Cyprus Mail

President’s police guards and housing plans in the spotlight

Προεδρική Κατοικία στο Τρόοδος
The president's summer residence in Troodos

The audit service slammed President Nikos Christodoulides’ security detail on Wednesday, saying it should have been “significantly reduced” well over a month ago after he and his family decided to move into the presidential palace residence.

This is inextricably linked to higher state expenditures, the service said in a lengthy statement, while also revealing proper tender procedures had not been adhered to over the €150,000 renovation works that went towards the presidential palace residence.

“The president’s decision to move with his family to the presidential residence at the palace and leave his private property means the area that police guards on a 24 hour basis are reduced,” the audit office said.

“By definition, this should mean a significant reduction in the presidential guard staff.”

Nonetheless, despite moving in well over a month ago, no such decision has been made. The only response the audit service has been informed of is that an evaluation committee will carry out a risk assessment on the presidential palace security detail.

Based on the findings, the audit service will be subsequently informed on whether the number of guards will be reduced.

The service maintained the cut “should have happened as soon as they moved in”, and questioned the procedure, saying it appears the number of guards has been determined and the studies would be used to justify it.

“Our recommendation is that without any further delay, the presidential guard should be reduced to the appropriate degree so there can be a corresponding significant reduction of state resources.”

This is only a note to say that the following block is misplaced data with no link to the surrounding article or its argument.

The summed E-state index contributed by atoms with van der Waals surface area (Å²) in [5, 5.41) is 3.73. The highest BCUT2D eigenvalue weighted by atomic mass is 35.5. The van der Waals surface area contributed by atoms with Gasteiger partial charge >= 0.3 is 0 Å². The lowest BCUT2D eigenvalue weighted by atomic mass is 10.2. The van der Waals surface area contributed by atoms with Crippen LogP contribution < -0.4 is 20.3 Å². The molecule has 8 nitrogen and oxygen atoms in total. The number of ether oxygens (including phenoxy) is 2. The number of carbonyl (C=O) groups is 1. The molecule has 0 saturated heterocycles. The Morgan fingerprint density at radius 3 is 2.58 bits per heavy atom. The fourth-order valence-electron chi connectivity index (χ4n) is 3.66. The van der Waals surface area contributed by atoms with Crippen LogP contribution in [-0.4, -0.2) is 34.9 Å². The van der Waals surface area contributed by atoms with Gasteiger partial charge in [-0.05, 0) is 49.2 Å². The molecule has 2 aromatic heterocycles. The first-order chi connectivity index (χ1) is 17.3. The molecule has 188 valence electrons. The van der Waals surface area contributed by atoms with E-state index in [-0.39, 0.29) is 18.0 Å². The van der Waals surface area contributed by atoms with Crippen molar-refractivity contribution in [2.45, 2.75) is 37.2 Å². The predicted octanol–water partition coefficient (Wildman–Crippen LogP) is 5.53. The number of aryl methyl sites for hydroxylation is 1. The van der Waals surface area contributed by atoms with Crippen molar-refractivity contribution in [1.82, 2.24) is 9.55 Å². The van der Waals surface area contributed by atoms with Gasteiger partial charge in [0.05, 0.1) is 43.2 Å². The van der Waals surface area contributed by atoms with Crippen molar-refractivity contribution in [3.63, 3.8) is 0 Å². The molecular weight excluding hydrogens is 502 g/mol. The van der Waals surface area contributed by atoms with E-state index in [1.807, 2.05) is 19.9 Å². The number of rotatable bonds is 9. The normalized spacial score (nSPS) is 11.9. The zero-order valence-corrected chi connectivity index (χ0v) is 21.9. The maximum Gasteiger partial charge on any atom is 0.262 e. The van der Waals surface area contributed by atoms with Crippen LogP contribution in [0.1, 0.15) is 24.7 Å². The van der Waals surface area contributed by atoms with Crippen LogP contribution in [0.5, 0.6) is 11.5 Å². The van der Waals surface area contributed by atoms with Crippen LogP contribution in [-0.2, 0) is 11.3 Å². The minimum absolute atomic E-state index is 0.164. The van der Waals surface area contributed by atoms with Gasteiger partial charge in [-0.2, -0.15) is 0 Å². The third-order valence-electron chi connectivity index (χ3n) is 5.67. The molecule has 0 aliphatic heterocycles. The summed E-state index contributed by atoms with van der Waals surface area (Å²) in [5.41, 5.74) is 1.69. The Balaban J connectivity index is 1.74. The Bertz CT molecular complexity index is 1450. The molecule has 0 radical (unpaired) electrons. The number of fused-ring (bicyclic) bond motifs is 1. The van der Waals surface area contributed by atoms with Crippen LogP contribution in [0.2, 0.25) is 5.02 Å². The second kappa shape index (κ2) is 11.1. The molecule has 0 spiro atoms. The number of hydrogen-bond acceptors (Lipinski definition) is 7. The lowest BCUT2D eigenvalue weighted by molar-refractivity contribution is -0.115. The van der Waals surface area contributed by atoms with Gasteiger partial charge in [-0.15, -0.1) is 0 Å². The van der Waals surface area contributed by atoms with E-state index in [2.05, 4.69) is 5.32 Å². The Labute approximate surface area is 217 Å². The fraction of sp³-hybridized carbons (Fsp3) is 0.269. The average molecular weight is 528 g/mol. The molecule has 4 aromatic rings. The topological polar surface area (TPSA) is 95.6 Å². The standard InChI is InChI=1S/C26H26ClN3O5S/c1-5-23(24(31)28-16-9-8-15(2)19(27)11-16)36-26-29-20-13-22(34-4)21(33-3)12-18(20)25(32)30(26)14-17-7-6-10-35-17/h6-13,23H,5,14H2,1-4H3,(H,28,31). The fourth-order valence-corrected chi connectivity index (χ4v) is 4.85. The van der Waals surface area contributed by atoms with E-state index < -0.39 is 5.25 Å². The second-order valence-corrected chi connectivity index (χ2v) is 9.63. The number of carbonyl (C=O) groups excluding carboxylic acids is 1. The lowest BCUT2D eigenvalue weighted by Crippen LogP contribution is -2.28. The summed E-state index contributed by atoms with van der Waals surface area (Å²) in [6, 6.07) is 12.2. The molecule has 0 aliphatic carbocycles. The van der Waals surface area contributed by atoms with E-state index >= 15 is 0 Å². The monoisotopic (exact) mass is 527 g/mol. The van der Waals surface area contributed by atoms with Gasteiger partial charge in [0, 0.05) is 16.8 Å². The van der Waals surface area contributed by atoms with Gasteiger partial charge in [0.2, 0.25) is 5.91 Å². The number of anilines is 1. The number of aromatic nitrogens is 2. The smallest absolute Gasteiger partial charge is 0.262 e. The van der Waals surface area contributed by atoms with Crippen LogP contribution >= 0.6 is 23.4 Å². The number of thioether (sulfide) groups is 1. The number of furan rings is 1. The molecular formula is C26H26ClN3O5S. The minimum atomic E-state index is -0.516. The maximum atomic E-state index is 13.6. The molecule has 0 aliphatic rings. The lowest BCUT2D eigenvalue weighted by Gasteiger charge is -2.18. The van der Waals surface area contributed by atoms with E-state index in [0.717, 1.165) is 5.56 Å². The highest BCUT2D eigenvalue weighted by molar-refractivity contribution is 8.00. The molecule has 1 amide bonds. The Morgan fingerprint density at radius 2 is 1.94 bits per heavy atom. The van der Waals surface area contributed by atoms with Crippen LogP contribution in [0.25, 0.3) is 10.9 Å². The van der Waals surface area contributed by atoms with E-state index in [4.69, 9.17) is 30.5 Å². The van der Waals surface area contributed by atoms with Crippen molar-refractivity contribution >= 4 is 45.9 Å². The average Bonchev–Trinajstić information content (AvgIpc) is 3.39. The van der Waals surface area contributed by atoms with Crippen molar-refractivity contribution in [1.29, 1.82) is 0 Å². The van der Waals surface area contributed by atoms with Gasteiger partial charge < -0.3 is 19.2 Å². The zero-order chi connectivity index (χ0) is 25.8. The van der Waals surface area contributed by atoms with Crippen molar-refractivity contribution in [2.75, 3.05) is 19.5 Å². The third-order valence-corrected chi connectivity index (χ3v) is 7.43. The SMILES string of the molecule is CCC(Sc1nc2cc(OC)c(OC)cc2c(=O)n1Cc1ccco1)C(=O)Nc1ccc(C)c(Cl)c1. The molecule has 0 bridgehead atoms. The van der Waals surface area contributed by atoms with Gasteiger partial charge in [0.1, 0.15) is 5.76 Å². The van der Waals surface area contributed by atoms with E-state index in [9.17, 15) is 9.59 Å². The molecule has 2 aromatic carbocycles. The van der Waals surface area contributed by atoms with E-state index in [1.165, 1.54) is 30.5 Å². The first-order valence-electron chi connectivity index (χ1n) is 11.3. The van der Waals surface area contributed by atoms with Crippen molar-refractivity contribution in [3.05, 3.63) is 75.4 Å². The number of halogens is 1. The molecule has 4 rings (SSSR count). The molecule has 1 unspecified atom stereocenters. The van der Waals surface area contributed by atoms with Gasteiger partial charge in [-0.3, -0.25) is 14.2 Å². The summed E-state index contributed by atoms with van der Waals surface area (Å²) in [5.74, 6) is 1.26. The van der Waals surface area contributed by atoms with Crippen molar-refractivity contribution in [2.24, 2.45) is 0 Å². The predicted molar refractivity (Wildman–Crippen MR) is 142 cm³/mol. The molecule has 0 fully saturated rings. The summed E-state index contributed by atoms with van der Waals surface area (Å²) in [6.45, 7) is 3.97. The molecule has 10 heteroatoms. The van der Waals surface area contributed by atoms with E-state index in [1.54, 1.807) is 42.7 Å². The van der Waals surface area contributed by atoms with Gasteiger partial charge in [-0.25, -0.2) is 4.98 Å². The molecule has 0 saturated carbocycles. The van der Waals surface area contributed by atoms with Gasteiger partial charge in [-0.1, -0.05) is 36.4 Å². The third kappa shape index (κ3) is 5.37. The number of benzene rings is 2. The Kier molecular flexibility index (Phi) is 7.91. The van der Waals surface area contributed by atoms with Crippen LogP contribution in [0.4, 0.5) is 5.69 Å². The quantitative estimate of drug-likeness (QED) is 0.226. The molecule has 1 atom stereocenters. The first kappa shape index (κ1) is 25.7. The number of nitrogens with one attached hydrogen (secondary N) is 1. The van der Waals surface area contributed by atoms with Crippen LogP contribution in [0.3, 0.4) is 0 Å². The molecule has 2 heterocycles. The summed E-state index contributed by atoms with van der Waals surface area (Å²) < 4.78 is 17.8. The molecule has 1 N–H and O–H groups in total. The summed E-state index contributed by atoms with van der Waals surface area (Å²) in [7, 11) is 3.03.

Additionally, the audit service sought to specify that neither the residence at the presidential palace nor the summer home in Troodos, should be considered as a legal right to any president of the Republic.

“There is no law or regulation saying the Republic is obliged to offer a residence and/or summer home to the president and their family,” the audit office said.

“What can be said is that the president has a customary right to use, without paying rent, the residences at the presidential palace and Troodos, while they are available.”

Consequently, reparation or renovation works are not necessarily required to be undertaken by state expenditure, the service highlighted. If they are, they must be to ensure the Republic’s property is preserved and must be sufficiently detailed in the state budget.

Where the €150,000 renovation works on the first floor of the presidential palace residence is concerned, the service specified it did not detect any works which should not have been carried out.

However “the works should have gone to tender by the public works department and assigned to a construction firm appointed by open procedures, in accordance with the public procurement law.”

Additionally the renovation works should have been extensively detailed in the accompanying note of the state budget or in a supplementary budget, so as to qualify for approval in parliament.

Christodoulides, his wife and four daughters are the first presidential family to live in the presidential palace permanently since George Vassiliou was president in 1988.

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